- Scheduled: CEPR/Bank of Israel Conference on Systemic Risk and Macroprudential Policy (Israel)

We examine the impact of a large-scale microcredit expansion program on financial access and the transition of previously unbanked borrowers to commercial banks. Administrative data on the universe of loans to individuals show the program improved access to credit, especially in underdeveloped areas. A sizable share of first-time borrowers who need a second loan switch from microfinance institutions to commercial banks, which cream-skim low-risk borrowers and grant them larger, cheaper, and longer-term loans. These borrowers are not riskier than those already at commercial banks. The microfinance sector, together with well-functioning credit reference bureaus, help mitigate information frictions in credit markets.

Conference and Seminar Presentations: IMF-DFID Conference on “Financial Inclusion: Drivers and Real Effects” (US), CSAE Oxford Conference 2018 (UK), 2018 Development Economics and Policy Conference (Switzerland), 7th Navarra Center For International Development Research Workshop (Spain), Villanova University (US), International Monetary Fund (US), National Bank of Rwanda (Rwanda), 2018 Africa Meeting of the Econometric Society (Benin), 1st Endless Summer Conference on Financial Intermediation and Corporate Finance (Cyprus), 33rd European Economic Association Conference (Germany), 8th International Research Workshop in Microfinance (Norway)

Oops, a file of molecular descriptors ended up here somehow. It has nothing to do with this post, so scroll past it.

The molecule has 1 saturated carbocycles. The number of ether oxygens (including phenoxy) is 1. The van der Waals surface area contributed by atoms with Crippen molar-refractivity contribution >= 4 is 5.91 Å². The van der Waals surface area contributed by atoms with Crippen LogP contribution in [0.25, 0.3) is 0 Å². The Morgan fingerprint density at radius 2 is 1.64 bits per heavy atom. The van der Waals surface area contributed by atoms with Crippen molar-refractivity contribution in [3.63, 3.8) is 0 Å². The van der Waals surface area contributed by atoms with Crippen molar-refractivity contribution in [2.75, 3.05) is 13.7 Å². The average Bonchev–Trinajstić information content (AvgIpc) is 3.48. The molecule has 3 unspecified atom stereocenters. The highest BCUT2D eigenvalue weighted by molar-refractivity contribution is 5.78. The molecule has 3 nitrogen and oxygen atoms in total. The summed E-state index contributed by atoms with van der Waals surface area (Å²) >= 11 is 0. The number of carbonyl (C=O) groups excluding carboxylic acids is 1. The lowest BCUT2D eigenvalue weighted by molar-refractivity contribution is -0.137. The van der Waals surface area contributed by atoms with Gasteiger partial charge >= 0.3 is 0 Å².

- Scheduled: 6th Emerging Scholars in Banking and Finance Conference (UK), IBEFA-ASSA Meeting 2019 (US), 12th Swiss Winter Conference on Financial Intermediation (Switzerland)

Coverage: VoxEU

(4) Completing the Banking Union with a European Deposit Insurance Scheme: Who is Afraid of Cross-subsidisation?, with Jacopo Carmassi, Sonja Dobkowitz, Johanne Evrard, Laura Parisi and Michael Wedow

R&R at the Economic Policy

This paper investigates the impact and appropriateness of establishing a European Deposit Insurance Scheme (EDIS) using a unique supervisory micro-level dataset on euro area banks’ covered deposits and other liabilities. Our main findings are as follows: first, an ex-ante funded Deposit Insurance Fund (DIF) with a target size of 0.8% of euro area covered deposits would be sufficient to cover losses even in a severe banking crisis. Second, risk-based contributions to the DIF would be able to internalise specificities of banks and banking systems, thus facilitating tackling moral hazard and moving forward with risk sharing measures towards the completion of the Banking Union. Third, smaller and larger banks would not excessively contribute to EDIS relative to the amount of covered deposits in their balance sheet. Finally, there would be no unwarranted systematic cross-subsidisation within EDIS in the sense of some banking systems systematically contributing less than they would benefit from the DIF.


Other Policy and Pre-PhD Publications: